Buzuayehu T. Bizenu, a father of four, is a Group Chairperson of East African Holding, a de facto industrial conglomerate with 17 subsidiaries. His company is engaged in the manufacturing of fast moving consumer goods, tea processing, printing and packaging, transport, real estate, cement production, and coal mining. Although Buzuayehu has structured and re-established the company almost 25 years ago, it is his grandfather who founded the business more than a century ago, making him the third generation in a family of entrepreneurs. After his father inherited the business and diversified into milling and agriculture (coffee), his fledgling enterprise was nationalized by the Dergue regime in 1974.
While this was a major setback, the family’s dreams and aspirations were not curtailed as entrepreneurship was deeply engrained in his soul from an early age. Soon after, Buzuayehu was able to pick up after his father, although this was an extremely difficult task under communist rule. He fled to neighbouring countries to establish trading and distribution posts, opening offices in Djibouti, Kenya, Uganda and Tanzania. He moved to Ethiopia after EPRDF took power in 1991. Attracted by a favourable private sector and industrial development policy, he quickly transitioned from trading to manufacturing and agribusiness.
Buzuayehu built Ethiopia’s first private soap factory followed by the acquisition of a flour mill in 1994 and opening of the first private tea estate. He also established the first private industrial park in Ethiopia in 1997 to consolidate his expanding manufacturing activities. He further acquired Dire Dawa Cement in 2005. Now transitioning into the fourth generation of owner-mangers, his company is one of the biggest conglomerates in Ethiopia, creating job opportunities for more than 5000 individuals and a five billion birr annual turnover. His company also paid an aggregate of half a billion birr in taxes, making it one of the largest taxpayers in the country last year.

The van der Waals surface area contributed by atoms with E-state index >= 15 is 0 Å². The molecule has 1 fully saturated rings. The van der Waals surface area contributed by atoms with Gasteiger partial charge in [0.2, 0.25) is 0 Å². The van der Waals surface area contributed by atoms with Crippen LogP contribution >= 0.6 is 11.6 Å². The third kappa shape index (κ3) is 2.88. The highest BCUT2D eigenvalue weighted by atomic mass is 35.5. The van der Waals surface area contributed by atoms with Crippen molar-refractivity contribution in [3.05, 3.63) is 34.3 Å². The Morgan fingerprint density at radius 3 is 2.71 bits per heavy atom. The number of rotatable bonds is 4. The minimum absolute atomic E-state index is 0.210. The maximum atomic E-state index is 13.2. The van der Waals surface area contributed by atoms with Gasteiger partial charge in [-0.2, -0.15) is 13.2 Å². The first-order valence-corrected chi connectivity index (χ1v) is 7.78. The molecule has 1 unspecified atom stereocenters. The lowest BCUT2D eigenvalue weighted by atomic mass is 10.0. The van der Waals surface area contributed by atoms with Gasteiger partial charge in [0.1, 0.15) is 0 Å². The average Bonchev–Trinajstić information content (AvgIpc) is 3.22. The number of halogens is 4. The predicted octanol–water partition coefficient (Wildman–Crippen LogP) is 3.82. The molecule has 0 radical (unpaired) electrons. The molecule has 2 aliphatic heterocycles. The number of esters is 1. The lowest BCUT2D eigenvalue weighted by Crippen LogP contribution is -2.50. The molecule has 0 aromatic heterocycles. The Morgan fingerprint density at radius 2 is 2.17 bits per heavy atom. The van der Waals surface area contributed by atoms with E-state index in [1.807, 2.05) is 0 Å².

Buzuayehu always believed in the merits of free enterprise and capitalism. Capitalism can solve major societal problems in a sustained and win-win manner better than any other systems ever created, he believes so.
Undoubtedly, Buzuayehu is a successful business tycoon. He believes the recipe for his success is the pursuit of professionalism and transparency, which breeds trust and confidence according to him. It is such a spirit gained through institutionalisation, learning, and performance based culture that helped him climb the ladder of success. Even after being named as one of the five Ethiopian billionaires by Forbes Magazine, he believes that his company is still far from achieving its vision. EBR’s Samson Berhane sat down with the visionary business leader to learn the core business values that led him to success and the next big thing for his company. The following is an excerpt.